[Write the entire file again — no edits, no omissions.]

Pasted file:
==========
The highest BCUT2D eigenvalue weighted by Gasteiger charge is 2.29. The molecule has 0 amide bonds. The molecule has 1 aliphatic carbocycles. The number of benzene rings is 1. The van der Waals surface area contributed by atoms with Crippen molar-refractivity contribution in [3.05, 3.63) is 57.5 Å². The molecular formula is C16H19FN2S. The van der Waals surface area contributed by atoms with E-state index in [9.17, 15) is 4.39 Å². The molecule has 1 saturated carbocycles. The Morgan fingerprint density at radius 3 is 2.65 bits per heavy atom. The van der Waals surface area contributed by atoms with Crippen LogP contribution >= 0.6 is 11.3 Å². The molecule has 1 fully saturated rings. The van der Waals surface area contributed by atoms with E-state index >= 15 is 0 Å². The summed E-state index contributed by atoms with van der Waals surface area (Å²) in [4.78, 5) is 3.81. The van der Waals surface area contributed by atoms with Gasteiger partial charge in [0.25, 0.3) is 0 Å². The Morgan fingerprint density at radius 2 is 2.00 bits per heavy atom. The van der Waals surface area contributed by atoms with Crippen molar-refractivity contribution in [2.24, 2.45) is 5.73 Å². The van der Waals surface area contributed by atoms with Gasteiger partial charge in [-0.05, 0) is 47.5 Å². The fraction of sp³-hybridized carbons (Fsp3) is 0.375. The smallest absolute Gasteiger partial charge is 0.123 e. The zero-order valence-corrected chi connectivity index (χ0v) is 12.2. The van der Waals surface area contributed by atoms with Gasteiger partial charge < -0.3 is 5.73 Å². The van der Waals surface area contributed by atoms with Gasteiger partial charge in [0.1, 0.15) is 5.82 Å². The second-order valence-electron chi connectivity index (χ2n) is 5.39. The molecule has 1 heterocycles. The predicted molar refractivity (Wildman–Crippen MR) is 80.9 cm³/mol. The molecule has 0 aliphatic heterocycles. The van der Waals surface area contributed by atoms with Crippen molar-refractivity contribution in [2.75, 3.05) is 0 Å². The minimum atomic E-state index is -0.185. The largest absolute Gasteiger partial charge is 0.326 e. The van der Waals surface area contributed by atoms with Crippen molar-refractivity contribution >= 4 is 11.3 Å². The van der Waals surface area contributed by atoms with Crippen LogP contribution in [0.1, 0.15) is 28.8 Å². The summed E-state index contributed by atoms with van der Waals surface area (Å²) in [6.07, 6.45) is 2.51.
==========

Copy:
The highest BCUT2D eigenvalue weighted by Gasteiger charge is 2.29. The molecule has 0 amide bonds. The molecule has 1 aliphatic carbocycles. The number of benzene rings is 1. The van der Waals surface area contributed by atoms with Crippen molar-refractivity contribution in [3.05, 3.63) is 57.5 Å². The molecular formula is C16H19FN2S. The van der Waals surface area contributed by atoms with E-state index in [9.17, 15) is 4.39 Å². The molecule has 1 saturated carbocycles. The Morgan fingerprint density at radius 3 is 2.65 bits per heavy atom. The van der Waals surface area contributed by atoms with Crippen LogP contribution >= 0.6 is 11.3 Å². The molecule has 1 fully saturated rings. The van der Waals surface area contributed by atoms with E-state index >= 15 is 0 Å². The summed E-state index contributed by atoms with van der Waals surface area (Å²) in [4.78, 5) is 3.81. The van der Waals surface area contributed by atoms with Gasteiger partial charge in [0.25, 0.3) is 0 Å². The Morgan fingerprint density at radius 2 is 2.00 bits per heavy atom. The van der Waals surface area contributed by atoms with Crippen molar-refractivity contribution in [2.24, 2.45) is 5.73 Å². The van der Waals surface area contributed by atoms with Gasteiger partial charge in [-0.05, 0) is 47.5 Å². The fraction of sp³-hybridized carbons (Fsp3) is 0.375. The smallest absolute Gasteiger partial charge is 0.123 e. The zero-order valence-corrected chi connectivity index (χ0v) is 12.2. The van der Waals surface area contributed by atoms with Gasteiger partial charge < -0.3 is 5.73 Å². The van der Waals surface area contributed by atoms with Gasteiger partial charge in [0.1, 0.15) is 5.82 Å². The second-order valence-electron chi connectivity index (χ2n) is 5.39. The molecule has 1 heterocycles. The predicted molar refractivity (Wildman–Crippen MR) is 80.9 cm³/mol. The molecule has 0 aliphatic heterocycles. The van der Waals surface area contributed by atoms with Crippen molar-refractivity contribution in [2.75, 3.05) is 0 Å². The minimum atomic E-state index is -0.185. The largest absolute Gasteiger partial charge is 0.326 e. The van der Waals surface area contributed by atoms with Crippen molar-refractivity contribution >= 4 is 11.3 Å². The van der Waals surface area contributed by atoms with Crippen LogP contribution in [0.1, 0.15) is 28.8 Å². The summed E-state index contributed by atoms with van der Waals surface area (Å²) in [6.07, 6.45) is 2.51.